To raise or not to raise: Following intense international pressure to ramp up its climate ambitions, India is considering updating its NDC to include its domestic RE target of installing 450GW by 2030 | Photo: Twitter

India to formalise RE target of 450 GW by 2030 in its NDC before COP26?

Ahead of COP26, there’s pressure on India to enhance its Nationally Determined Contribution (NDC). COP26 President Alok Sharma said he expects India to incorporate a 450 GW renewable energy by 2030 target in the NDC it will submit. India’s informal goal of 450 GW should be formalised before COP26, he said. 

HT reported that PM Modi is likely to be in Glasgow till November 2 when he and UK PM Boris Johnson are expected to make a joint statement on the Green Grids Initiative – One Sun One World One Grid’ (GGIOSOWOG) at COP26. GGIOSOWOG will bring technical, financial and research cooperation to help facilitate cross-border renewable energy transfer projects, according to the International Solar Alliance.

A 14- to 15-member delegation with officials from the ministries of power, finance, earth sciences, agriculture, new and renewable energy, environment, and water will represent India at COP26. It will be headed by environment minister Bhupendra Yadav. 

Govt reduces benchmark costs for off grid solar systems

The Centre reduced the benchmark costs, excluding taxes for decentralised and off-grid solar systems for the financial year (FY) 2021-22. The revised costs include the total cost of the system and its installations, commissioning, transportation, insurance, warranty, monitoring, and maintenance for five years. The new benchmark cost for standalone solar pumps ranges from ₹96,877 (~$1,290) to ₹469,054 (~$6,246) for general category states and around ₹105,509 (~$1,405) to ₹511,202 (~$6,807) for the northeastern region, hill states, islands, and union territories (UTs). Earlier, the benchmark cost for the general category states was around ₹105,500 (~$1,418) to ₹510,800 (~$6,868), and for the northeastern region, hill states, islands, and  UTs, it was ₹114,900 (~$1,544) to ₹556,700 (~$7,485).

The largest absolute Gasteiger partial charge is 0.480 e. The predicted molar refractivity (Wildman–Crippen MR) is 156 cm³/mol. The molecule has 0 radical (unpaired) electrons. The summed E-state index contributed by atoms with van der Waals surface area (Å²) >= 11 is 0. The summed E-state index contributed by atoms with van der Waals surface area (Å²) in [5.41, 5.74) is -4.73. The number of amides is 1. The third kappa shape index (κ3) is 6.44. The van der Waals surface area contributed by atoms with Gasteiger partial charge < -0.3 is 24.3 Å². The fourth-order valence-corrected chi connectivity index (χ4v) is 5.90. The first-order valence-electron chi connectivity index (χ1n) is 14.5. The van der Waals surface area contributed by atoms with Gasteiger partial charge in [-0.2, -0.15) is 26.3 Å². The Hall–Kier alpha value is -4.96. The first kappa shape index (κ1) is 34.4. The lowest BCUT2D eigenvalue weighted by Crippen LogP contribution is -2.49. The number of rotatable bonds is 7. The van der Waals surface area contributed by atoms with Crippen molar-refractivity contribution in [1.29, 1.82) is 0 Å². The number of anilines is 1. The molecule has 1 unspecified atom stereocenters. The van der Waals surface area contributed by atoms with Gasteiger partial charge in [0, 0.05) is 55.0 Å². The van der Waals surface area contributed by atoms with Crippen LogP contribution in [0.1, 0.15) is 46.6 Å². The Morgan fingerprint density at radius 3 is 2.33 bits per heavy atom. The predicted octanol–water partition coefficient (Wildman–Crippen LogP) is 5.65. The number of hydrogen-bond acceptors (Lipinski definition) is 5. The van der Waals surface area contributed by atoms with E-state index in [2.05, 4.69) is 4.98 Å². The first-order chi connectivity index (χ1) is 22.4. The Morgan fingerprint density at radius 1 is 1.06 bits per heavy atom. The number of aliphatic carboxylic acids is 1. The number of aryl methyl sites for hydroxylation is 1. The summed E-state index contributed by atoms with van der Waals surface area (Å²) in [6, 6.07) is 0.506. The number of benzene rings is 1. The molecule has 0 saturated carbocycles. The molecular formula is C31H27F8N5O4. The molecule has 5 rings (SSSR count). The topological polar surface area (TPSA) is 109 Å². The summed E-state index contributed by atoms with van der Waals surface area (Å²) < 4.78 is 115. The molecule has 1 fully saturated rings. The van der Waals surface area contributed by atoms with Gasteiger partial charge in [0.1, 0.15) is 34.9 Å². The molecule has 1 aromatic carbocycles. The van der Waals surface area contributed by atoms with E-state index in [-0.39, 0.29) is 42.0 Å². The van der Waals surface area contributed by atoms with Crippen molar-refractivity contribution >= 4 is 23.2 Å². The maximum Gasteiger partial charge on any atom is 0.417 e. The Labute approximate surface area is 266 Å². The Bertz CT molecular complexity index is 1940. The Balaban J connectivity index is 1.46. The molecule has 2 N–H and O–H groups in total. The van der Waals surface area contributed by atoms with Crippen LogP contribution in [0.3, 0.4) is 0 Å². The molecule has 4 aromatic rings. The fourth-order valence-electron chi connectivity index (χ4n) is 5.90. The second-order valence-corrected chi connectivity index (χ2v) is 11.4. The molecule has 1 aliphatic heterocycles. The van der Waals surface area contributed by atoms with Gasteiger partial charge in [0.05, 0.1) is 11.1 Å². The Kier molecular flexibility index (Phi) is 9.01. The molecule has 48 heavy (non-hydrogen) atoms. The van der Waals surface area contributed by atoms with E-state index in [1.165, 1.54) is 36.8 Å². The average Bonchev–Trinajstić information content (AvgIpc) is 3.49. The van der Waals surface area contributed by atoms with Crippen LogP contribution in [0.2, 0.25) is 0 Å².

For solarisation of grid-connected agricultural pumps, the benchmark cost is around ₹37,649 (~$501.38)/kW to ₹44,352 ($590.65)/kW for various categories. Earlier, it was in the range of ₹41 (~$0.55)/W to ₹48.3 (~$0.64)/W for various categories. The new benchmark cost for standalone solar power projects and battery packs is in the range of ₹50 (~$0.7)/W to ₹86 (~$1.1)/W. Earlier, it ranged from ₹55 (~$0.73)/W to ₹94 (~$1.25)/W for various categories up to the maximum capacity of 25 kW, Mercom reported. 

India’s big RE companies need huge capital to meet targets: IEEFA

For India to reach its renewable energy goals, companies will need to fund capacity expansion with massive amounts of capital at competitive rates, according to the new IEEFA report. This can be done by backing traditional financing sources with other channels such as green bond issuances, asset monetisation and capital recycling initiatives. The report examined RE plans of big firms Adani Green, Tata and NTPC and concluded that the three firms will require major financing drives to meet their RE targets. IEEFA said the NTPC’s thermal power assets are a hindrance for global capital markets. Adani Green, the world’s largest solar firm, has capitalised exceptionally well on its green profile through its high market capitalisation, asset monetisation and bond lending programme. Tata Power has successfully reduced its debt but lacks patient global pension/corporate capital on its books, IEEFA reported. 

Meanwhile, a foreign brokerage company report said India will spend $316 billion (about Rs23 lakh crore) in the decade to 2030 towards de-carbonisation, with investments of over Rs14,051 lakh crore going toward RE projects. 

Solar modules will remain costly till Q1 2022?

Solar module prices are likely to increase further, Chinese modules are expected to stay high until the first quarter (Q1) of 2022. Modules prices have gone up from $0.25/W in the first quarter (Q1) of 2021 to over $0.30/W to date. According to the Asia Europe Clean Energy Advisory, high raw material prices have made polysilicon, EVA, backsheets, aluminum framers, and solar glass also costlier. The prices for solar panels have reached a level not seen in the past 12-18 months. The latest transaction price of polysilicon was approximately 270 renminbi (RMB) (~$42)/kg. Experts said modules account for 55-60% of capital expenditure (CAPEX) of solar projects in India. Therefore, the increase in module prices is expected to increase the overall CAPEX of solar projects by around 18-20%.